Episode 062: Georgia Oakley, Filmmaker (Live at Watersprite Film Festival)
I’m rather excited and a little bit trepidatious to release this episode because it was recorded live at the Watersprite Film Festival in Cambridge back in March and so it feels rather antiquated. There were people there! Georgia and I sat face to face! We mention SXSW being cancelled which Georgia was due to attend with a pilot she directed called Bored. So listening back to this was odd, it felt a bit like a time capsule. But the conversation is still great and Georgia is wonderful, so I am of course very happy to have spoken with her and to do so for Watersprite.
Georgia is a writer and director with a raft of award-winning short films under her belt, including Little Bird which is being adapted into an 8-part drama with Riverstone Pictures. Her first feature 'Blue Jean', was developed through the iFeatures, I think in 2018 and is now backed by BBC Films.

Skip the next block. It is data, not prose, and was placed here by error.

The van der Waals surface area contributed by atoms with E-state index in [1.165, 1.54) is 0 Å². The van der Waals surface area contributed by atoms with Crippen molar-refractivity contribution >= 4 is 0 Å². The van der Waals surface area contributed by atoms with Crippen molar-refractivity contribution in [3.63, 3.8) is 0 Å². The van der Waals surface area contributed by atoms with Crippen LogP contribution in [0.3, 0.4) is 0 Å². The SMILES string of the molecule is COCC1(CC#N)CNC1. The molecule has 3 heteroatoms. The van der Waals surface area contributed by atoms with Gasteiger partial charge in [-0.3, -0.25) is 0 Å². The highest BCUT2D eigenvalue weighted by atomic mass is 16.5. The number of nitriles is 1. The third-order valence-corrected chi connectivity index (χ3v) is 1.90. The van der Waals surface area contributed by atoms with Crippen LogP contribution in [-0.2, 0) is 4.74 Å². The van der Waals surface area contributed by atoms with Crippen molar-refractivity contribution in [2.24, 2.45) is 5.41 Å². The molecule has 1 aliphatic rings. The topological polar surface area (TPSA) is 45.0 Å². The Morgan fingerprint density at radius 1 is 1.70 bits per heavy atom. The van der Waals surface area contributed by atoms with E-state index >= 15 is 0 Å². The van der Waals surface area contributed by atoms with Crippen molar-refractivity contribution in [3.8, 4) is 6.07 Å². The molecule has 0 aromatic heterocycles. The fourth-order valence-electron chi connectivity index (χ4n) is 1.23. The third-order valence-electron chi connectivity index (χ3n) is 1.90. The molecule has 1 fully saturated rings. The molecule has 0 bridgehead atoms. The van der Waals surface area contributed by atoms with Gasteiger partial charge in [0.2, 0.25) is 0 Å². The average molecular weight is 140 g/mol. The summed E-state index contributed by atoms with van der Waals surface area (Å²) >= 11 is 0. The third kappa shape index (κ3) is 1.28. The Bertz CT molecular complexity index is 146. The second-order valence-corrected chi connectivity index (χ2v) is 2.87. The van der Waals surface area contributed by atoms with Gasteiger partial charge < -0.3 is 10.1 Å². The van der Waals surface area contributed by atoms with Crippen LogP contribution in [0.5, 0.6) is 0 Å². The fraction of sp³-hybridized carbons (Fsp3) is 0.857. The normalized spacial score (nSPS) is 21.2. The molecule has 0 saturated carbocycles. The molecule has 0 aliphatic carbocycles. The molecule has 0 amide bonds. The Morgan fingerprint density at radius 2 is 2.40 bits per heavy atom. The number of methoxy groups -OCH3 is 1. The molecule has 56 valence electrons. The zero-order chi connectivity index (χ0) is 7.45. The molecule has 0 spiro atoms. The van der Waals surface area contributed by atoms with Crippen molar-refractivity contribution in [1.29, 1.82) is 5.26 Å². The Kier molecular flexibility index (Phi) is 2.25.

Other upcoming projects include ‘The Isles’, a feature film in development with Creative Scotland and ‘The State of Us’, a six part series in development with Origin Pictures.
I particularly loved this conversation because it feels rare to me that you hear a director speak prior to their first feature being made or released, obviously all the PR is done after the fact, and so it felt special to me to get a bit more of an insight into what that interim bit entails. And truth be told it’s not really an interim, it’s Georgia’s career and one of the things she happens to be working on next is a feature film. And Georgia mentions this later one, about not ever getting complacent or thinking that one film is going to elevate you to permanence in the film industry, it’s all about persistence, so I guess my point is that I liked the idea of divorcing that first feature from the sense of having made it.
We also chat about staying motivated during development, balancing lots of different ideas, how she stays creatively energised, being mentored by Desiree Akhavan and the invaluable advice she gave and the collective she’s part of called Cinesisters.